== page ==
The analogy that a
chain is only as strong as its weakest link holds here
as well. Thus the Supply Chain concept remains the same.
first be able to provide quality products or services in a
timely, cost-effective manner if they want to tackle
broader supply chain issues.
Therefore, programs such as
Total Quality Management, Just-in-Time manufacturing, concurrent
product development, and the like are just as relevant today as they
were in the past. In fact, it’s interesting to note that many of the
firms that have emerged as SCM leaders had already established their
reputations in other areas beforehand.
The second thing to understand
about SCM is that it often requires
significant changes in the firm’s organizational structure. SCM
issues cut across functional areas and even business entities.
Therefore, the responsibility and authority for implementing SCM
must be placed at the highest levels of an organization.
attempt to imbed SCM within a functional unit (such as purchasing,
operations, or logistics) usually have limited success.
Third, SCM requires firms to put in
place information systems and metrics that focus on
performance across the entire supply chain.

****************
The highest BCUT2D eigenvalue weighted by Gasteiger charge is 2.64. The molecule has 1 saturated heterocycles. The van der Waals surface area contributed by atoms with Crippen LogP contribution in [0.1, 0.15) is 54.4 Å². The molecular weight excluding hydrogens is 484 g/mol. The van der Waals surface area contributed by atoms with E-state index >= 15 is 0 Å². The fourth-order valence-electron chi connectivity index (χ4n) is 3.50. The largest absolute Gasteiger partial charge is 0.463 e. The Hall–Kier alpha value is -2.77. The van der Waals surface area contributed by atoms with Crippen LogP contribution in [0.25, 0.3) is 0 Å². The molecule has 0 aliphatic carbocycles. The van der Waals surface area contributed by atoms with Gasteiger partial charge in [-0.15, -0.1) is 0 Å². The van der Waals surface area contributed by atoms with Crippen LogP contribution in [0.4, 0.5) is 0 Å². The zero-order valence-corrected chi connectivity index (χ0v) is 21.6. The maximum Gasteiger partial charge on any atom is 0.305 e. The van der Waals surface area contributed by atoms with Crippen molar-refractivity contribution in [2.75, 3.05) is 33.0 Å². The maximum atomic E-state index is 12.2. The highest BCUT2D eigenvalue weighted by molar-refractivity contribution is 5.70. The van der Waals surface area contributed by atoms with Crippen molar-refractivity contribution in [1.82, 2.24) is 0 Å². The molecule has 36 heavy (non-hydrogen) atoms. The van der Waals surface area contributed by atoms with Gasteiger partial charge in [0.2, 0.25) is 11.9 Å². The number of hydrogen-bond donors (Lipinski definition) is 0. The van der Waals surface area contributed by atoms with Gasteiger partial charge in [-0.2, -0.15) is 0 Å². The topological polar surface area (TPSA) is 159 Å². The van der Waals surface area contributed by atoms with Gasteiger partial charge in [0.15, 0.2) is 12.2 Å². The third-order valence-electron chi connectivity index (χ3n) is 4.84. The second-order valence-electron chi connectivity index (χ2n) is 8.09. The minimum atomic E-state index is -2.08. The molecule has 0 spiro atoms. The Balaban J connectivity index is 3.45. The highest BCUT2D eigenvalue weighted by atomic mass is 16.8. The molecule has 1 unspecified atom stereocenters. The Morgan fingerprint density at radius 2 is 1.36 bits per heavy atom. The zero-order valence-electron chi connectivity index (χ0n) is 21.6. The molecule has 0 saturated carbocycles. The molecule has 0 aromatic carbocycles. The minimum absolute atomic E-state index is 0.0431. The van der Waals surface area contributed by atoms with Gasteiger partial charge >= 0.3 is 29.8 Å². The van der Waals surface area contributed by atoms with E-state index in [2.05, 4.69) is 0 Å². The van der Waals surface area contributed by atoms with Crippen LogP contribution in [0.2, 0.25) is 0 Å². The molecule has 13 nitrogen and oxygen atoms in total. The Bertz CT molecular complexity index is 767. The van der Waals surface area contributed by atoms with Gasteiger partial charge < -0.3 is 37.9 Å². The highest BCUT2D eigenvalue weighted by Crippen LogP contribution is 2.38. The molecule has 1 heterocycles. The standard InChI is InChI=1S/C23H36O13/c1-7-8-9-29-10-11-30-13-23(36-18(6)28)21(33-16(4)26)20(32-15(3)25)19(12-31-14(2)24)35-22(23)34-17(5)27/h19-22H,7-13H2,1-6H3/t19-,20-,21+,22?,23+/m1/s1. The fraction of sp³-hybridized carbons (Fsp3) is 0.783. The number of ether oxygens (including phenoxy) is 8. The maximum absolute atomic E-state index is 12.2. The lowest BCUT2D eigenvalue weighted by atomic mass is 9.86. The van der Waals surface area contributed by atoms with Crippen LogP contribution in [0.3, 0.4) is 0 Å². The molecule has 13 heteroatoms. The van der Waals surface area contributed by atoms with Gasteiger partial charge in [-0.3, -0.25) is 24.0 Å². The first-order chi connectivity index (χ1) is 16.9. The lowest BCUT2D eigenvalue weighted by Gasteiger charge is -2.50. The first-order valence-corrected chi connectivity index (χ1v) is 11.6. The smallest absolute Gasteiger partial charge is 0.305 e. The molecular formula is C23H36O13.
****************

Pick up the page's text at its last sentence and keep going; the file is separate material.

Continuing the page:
This is because
individual units that seek to maximize their performance
without regard to the broader impact on the supply chain can
cause problems. For example, a
manufacturing unit’s decision to minimize its inventory
levels may reduce delivery performance to the end user.
Likewise, a distributor’s decision to chase highly seasonal
demand may “bullwhip” its upstream partners, causing
significant cost overruns. Putting in place the information
systems and metrics needed to make intelligent decisions in
the face of such trade-offs presents a significant challenge
to supply chain partners.
The organizations that make up the supply chain are “linked”
together through physical flows and information flows. Physical
flows involve the transformation, movement, and storage of goods and
materials. They are the most visible piece of the supply chain. But
just as important are information flows. Information flows allow the
various supply chain partners to coordinate their long-term plans,
and to control the
day-to-day flow of goods and material up and
down the supply chain.
Finally, SCM adds another layer of complexity to a firm’s strategy
development efforts. Years ago, firms could succeed by being
particularly good in one functional area, such as marketing,
operations. Then firms recognized that they had to have
sufficient capabilities across multiple functional areas
in order to survive. Nowadays, much competition occurs
between multi-firm supply chains, not just between
In addition to their debates about functional- and business-level
strategies, then, managers must now address how they will partner
with other firms in order to compete.
Some experts distinguish Supply Chain Management with
Logistics while others consider the term to be